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Headlines for Saturday, January 2, 2016

Kansas Lawmakers Approve Contract for Software

TOPEKA, Kan. (AP) — Kansas lawmakers have approved a six-month contract with a software company that was criticized for technical delays last year. The Legislative Coordinating Council this week approved a $293,488 contract for Propylon, a Dublin-based technology firm with a U.S. office in Lawrence. The company will perform technical support and upgrades for the Legislature's custom software. The Wichita Eagle reports legislative leaders complained during the last session that software problems slowed down the legislative process and delayed votes. The contract was under review since July. The state has paid Proplyon about $16 million since 2005 to construct and maintain the Kansas Legislative Information System and Services portal. It is used for writing, researching and publishing bills. The new contract, which lasts through June, includes measures to ensure greater accountability.


Kansas Bioscience Authority to Go Private

OLATHE, Kan. (AP) — The Kansas Bioscience Authority says it will become a private entity this year. The Olathe-based authority was established in 2004 to attract bioscience technology to Kansas, using both state and private funds. The Lawrence Journal-World reports it has been criticized in recent years for the types of investments it made. Some lawmakers also said it wasn't appropriate to use state funds for private equity investments. Last year, lawmakers cut the authority's state appropriation to $13 million for each of the next two years, rather than $35 million and $75 million the KBA was expecting. The authority said Thursday its board of directors voted Dec. 18 to become a private entity. President Duane Cantrell will be replaced by Kevin Lockett, the current chief financial officer and chief operating officer.


Panel OKs Dropping Medicaid for Some Hepatitis C Patients

TOPEKA, Kan. (AP) — A Kansas legislative panel is recommending that hepatitis C patients who drink alcohol or stop using their medications should lose Medicaid coverage. The KanCare Oversight Committee also recommended this week that the state health department use step therapy, which requires Medicaid patients to try cheaper treatments first and receive more expensive treatments only if the other medicines fail. State law currently forbids that practice. The Wichita Eagle reports that Senator Jim Denning, a Republican from Overland Park, suggested the proposals. Republicans on the panel said the state shouldn't have to spend hundreds of thousands of dollars on someone with hepatitis C who doesn't follow doctor's orders. The two Democrats on the committee voted against the hepatitis C proposal, with one calling it a "death sentence" for some patients.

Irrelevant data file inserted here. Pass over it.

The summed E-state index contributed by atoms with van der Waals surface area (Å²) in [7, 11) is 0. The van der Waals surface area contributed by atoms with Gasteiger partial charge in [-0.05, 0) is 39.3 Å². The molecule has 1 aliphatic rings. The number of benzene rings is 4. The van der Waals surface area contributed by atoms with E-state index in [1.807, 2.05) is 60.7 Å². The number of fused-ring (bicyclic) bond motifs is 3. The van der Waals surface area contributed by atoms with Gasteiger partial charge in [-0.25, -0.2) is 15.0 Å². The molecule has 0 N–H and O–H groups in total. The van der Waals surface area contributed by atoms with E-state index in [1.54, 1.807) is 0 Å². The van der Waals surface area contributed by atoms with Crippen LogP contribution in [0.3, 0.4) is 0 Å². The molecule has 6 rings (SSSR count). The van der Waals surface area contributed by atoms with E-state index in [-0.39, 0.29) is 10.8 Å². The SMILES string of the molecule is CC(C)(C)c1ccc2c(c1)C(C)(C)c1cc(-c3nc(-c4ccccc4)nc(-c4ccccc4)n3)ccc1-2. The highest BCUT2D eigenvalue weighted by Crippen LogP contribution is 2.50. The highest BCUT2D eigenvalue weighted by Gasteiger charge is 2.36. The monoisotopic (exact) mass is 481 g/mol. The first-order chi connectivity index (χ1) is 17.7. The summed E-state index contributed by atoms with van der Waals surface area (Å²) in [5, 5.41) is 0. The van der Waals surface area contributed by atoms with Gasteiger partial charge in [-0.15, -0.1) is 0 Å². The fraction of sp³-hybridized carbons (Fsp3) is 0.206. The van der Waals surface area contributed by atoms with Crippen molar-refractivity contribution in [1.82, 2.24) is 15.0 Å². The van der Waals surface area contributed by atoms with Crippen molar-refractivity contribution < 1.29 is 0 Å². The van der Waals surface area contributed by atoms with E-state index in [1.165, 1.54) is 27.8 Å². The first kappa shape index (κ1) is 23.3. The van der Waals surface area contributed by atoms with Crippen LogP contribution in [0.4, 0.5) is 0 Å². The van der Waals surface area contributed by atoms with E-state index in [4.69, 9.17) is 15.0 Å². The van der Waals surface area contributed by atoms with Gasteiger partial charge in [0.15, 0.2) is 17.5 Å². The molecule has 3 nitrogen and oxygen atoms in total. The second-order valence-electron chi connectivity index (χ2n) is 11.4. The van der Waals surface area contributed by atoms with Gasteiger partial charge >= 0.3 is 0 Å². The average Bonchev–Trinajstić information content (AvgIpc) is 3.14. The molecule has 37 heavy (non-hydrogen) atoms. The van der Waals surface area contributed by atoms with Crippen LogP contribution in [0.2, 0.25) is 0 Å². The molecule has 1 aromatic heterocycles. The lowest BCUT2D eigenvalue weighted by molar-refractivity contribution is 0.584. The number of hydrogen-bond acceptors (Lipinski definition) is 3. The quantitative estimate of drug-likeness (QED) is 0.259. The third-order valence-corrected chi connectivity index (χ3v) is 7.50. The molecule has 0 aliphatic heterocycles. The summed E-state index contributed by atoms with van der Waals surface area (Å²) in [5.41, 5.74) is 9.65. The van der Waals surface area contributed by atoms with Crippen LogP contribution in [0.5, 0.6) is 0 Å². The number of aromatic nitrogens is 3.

Appeals Panel Sides with Tax Board on Dodge City Casino

TOPEKA, Kan. (AP) — A Kansas Court of Appeals panel has ruled that a Dodge City casino doesn't have to pay the state's "use tax" on electronic gaming machines it operates for the Kansas Lottery. The three-judge appeals panel agreed with a state Board of Tax Appeals decision that said the Kansas Department of Revenue was wrong in collecting $801,588 in compensating use tax from the Boot Hill Casino and Resort in Dodge City. The Topeka Capital-Journal reports the tax was from the casino's purchase of out-of-state vendors' electronic gaming machines on behalf of the Kansas Lottery, the state agency that oversees operations at three state-owned casinos. The Court of Appeals panel said the casino isn't obligated to pay the tax because it doesn't own the equipment but manages them for the lottery.


Man Charged in KC Shooting Rampage

KANSAS CITY, Mo. (AP) — A 25-year-old Kansas City man is charged with second-degree murder and 14 other felonies after a home invasion and shooting rampage that left one person dead, another injured and bullet holes in vehicles and houses near the crime scene. Vincent Jackson is charged with killing 17-year-old Gabriel Avila on Wednesday. Jackson County prosecutors say Jackson and several others forced their way into a Kansas City home occupied by one adult and seven children, aged six to 15. Jackson allegedly beat some of the children and fired shots with an AK-47 inside the home and at vehicles and other homes. Avila was inside one of the vehicles that was hit by gunfire. Jackson is being held in Jackson County jail. Online court documents do not indicate he has an attorney.


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